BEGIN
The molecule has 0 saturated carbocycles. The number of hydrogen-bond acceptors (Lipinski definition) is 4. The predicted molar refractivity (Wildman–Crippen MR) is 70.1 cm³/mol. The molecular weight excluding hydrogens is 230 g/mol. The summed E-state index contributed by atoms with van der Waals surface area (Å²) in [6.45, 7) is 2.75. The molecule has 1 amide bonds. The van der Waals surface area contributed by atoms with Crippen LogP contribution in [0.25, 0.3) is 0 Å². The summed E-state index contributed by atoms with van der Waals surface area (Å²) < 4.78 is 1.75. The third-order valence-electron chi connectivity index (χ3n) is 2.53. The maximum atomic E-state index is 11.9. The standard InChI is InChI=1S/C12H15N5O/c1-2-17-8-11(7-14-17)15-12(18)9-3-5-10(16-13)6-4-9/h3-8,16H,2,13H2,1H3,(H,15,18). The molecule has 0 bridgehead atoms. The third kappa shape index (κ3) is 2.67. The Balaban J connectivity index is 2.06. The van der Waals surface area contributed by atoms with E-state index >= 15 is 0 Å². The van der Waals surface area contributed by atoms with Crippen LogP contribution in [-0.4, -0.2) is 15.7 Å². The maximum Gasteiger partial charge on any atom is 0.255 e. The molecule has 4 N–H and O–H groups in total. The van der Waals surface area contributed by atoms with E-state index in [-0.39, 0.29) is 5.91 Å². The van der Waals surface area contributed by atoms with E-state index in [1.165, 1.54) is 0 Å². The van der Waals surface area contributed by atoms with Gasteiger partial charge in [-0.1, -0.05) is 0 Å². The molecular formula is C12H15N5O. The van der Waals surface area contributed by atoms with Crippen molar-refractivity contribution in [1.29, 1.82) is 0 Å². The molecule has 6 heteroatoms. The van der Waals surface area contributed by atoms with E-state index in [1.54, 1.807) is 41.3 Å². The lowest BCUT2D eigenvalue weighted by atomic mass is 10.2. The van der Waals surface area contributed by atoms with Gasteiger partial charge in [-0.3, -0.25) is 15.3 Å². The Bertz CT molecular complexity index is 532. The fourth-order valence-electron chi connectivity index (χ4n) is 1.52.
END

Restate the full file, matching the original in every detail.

The molecule has 0 saturated carbocycles. The number of hydrogen-bond acceptors (Lipinski definition) is 4. The predicted molar refractivity (Wildman–Crippen MR) is 70.1 cm³/mol. The molecular weight excluding hydrogens is 230 g/mol. The summed E-state index contributed by atoms with van der Waals surface area (Å²) in [6.45, 7) is 2.75. The molecule has 1 amide bonds. The van der Waals surface area contributed by atoms with Crippen LogP contribution in [0.25, 0.3) is 0 Å². The summed E-state index contributed by atoms with van der Waals surface area (Å²) < 4.78 is 1.75. The third-order valence-electron chi connectivity index (χ3n) is 2.53. The maximum atomic E-state index is 11.9. The standard InChI is InChI=1S/C12H15N5O/c1-2-17-8-11(7-14-17)15-12(18)9-3-5-10(16-13)6-4-9/h3-8,16H,2,13H2,1H3,(H,15,18). The molecule has 0 bridgehead atoms. The third kappa shape index (κ3) is 2.67. The Balaban J connectivity index is 2.06. The van der Waals surface area contributed by atoms with E-state index >= 15 is 0 Å². The van der Waals surface area contributed by atoms with Crippen LogP contribution in [-0.4, -0.2) is 15.7 Å². The maximum Gasteiger partial charge on any atom is 0.255 e. The molecule has 4 N–H and O–H groups in total. The van der Waals surface area contributed by atoms with E-state index in [-0.39, 0.29) is 5.91 Å². The van der Waals surface area contributed by atoms with E-state index in [1.165, 1.54) is 0 Å². The van der Waals surface area contributed by atoms with Gasteiger partial charge in [-0.1, -0.05) is 0 Å². The molecular formula is C12H15N5O. The van der Waals surface area contributed by atoms with Crippen molar-refractivity contribution in [1.29, 1.82) is 0 Å². The molecule has 6 heteroatoms. The van der Waals surface area contributed by atoms with E-state index in [1.54, 1.807) is 41.3 Å². The lowest BCUT2D eigenvalue weighted by atomic mass is 10.2. The van der Waals surface area contributed by atoms with Gasteiger partial charge in [-0.3, -0.25) is 15.3 Å². The Bertz CT molecular complexity index is 532. The fourth-order valence-electron chi connectivity index (χ4n) is 1.52.